The Italian Opening is becoming the chosen chess opening weapon of top players facing 1…e5 today.
Over time, this opening has proven itself to be a reliable and effective weapon for White.
In many chess openings, if Black can play the moves …e5 and …d5, he obtains at least equality. Thus, it makes sense for Black to play an early …d5 against the Italian Opening at the earliest opportunity.
One of the main differences between the Italian Opening and other chess openings is that White can make it extremely difficult for Black to maintain equality.
Even entering a variation leading to an endgame doesn’t help Black find easy equality!
Estimated reading time: 6 minutes
Table of contents
The Italian Opening Endgame Variation With 8.Re1
1.e4 e5 2.Nf3 Nc6 3.Bc4 Bc5 4.c3 Nf6 5.d3 0-0
Black must not play …d5 too early in the Italian Opening, or he will do nothing but rush into a loss. For example, 5…d5 6.exd5 Nxd5 7.Qb3! gives White a significant advantage no matter what Black plays.
6.0-0 d5 7.exd5 Nxd5 8.Re1
From this position, the moves leading to the endgame are easy to remember.
8…Bg4 9.Nbd2 Nb6 10.h3 Bh5 11.Bb3 Qxd3 12.Nxe5 Bxd1 13.Nxd3 Bxb3 14.axb3 Be7
White’s primary alternative is 8.a4 which avoids entering the endgame arising after 8.Re1. However, if strong GM Harikrishna, rated 2723, couldn’t hold the endgame with Black, you can expect your opponents to find this task incredibly challenging.
Considering how little attention is given to chess endgames by most intermediate and club players, it makes sense to play opening variations leading to an endgame. This gives you a safe, secure path to an endgame you are almost certain to know better than your opponent.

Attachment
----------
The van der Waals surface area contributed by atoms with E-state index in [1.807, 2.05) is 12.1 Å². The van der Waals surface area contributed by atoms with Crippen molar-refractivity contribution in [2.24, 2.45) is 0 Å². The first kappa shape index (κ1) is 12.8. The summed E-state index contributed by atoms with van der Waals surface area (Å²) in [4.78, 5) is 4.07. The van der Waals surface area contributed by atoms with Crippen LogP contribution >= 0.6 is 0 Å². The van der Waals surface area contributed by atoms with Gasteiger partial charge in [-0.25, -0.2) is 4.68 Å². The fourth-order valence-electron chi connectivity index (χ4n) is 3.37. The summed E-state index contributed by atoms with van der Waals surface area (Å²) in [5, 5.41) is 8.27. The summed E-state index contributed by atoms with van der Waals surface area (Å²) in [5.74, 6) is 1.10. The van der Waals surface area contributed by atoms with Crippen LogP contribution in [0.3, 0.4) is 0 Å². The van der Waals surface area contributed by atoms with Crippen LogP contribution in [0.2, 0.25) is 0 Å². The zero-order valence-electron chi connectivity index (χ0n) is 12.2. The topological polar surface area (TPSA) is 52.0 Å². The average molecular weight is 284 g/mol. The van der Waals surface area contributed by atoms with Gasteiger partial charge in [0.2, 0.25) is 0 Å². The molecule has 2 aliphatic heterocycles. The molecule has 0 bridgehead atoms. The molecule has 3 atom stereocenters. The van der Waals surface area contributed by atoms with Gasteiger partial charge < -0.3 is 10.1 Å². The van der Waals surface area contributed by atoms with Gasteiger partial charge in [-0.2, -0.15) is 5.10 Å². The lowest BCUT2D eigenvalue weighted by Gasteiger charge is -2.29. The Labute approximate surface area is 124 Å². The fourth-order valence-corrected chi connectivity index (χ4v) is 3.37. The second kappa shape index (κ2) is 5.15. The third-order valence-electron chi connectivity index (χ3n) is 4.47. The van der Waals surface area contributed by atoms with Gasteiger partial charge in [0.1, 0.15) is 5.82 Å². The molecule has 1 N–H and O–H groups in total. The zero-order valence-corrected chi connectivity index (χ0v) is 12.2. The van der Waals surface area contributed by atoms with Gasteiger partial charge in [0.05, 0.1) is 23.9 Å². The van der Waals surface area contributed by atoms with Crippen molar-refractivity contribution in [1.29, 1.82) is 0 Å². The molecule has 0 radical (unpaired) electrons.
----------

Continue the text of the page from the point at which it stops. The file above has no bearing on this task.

Remember you are playing for two results while Black is doing his best to hold on for a draw.
Giri, A. – Harikrishna, P., 1-0, 3rd Du Te Cup 2019
The next game clearly shows the importance of studying the endgames that arise from the Italian Opening. This game was played between two grandmasters rated over 2600, and both misplayed the endgame.
Black could have prevented White from gaining more than a slight advantage with 20…Rd6 and White could have kept a significant advantage with 25.Nb5.
Van Foreest, Jorden (2614) – Ragger, M. (2687), 1/2-1/2, World Rapid Championship (12.33), 2018
The Modern Approach: 8.a4
1.e4 e5 2.Nf3 Nc6 3.Bc4 Bc5 4.c3 Nf6 5.d3 0-0 6.0-0 d5 7.exd5 Nxd5 8.a4
This moves gains space and provides a safe retreat square for the bishop. This is a flexible move because, in some variations of the Italian Opening, it defends the bishop after Bb5.
8…a6 9.Nbd2 Nb6 10.Ba2 Bg4 11.h3 Bh5 12.a5
8.a4 is a flexible move that might cause your opponent to play …a5 and give you the chance to occupy b5 with your bishop. Of course, if Black doesn’t block the advance of your a-pawn, you can simply advance it all the way to a6.
When Black plays …a6, White can simply drop the bishop back to b3 or a2.
Against the almost always played …Bg4, it helps to remember you can drive the bishop to h5 with h3 and then attack it with Ne4-g3!
Maxime Vachier-Lagrave made effective use of the b5 square in his game against Levon Aronian. Instead of 8…a6, Aronian played 8…a5 allowing Maxime Vachier-Lagrave to play 11.Bb5.
Stevic had a more challenging battle against Bosiocic, who chose to play 8…a6.
Stevic, H. – Bosiocic, Mari, 1-0, 24th TCh-CRO Div 1a 2015
Final Thoughts on the Italian Opening
With the help of chess engines, almost every opening line is theoretically playable, but in practice, they can be challenging and uncomfortable to play.
There is nothing wrong with asking your opponent if he has the technique needed to hold a theoretically equal position in practical play.
The Giuoco Piano is quiet in name only as many Black players have found to their cost.
White’s play might look modest, but it involves a steady build-up of pressure that slowly gains irresistible momentum.
White’s moves are easy to understand and remember in this opening where knowing the strategies for both sides will lead you to the right move.
When you play the Giuoco Piano, you get a good position with White to outplay your opponent in either the middlegame or endgame.
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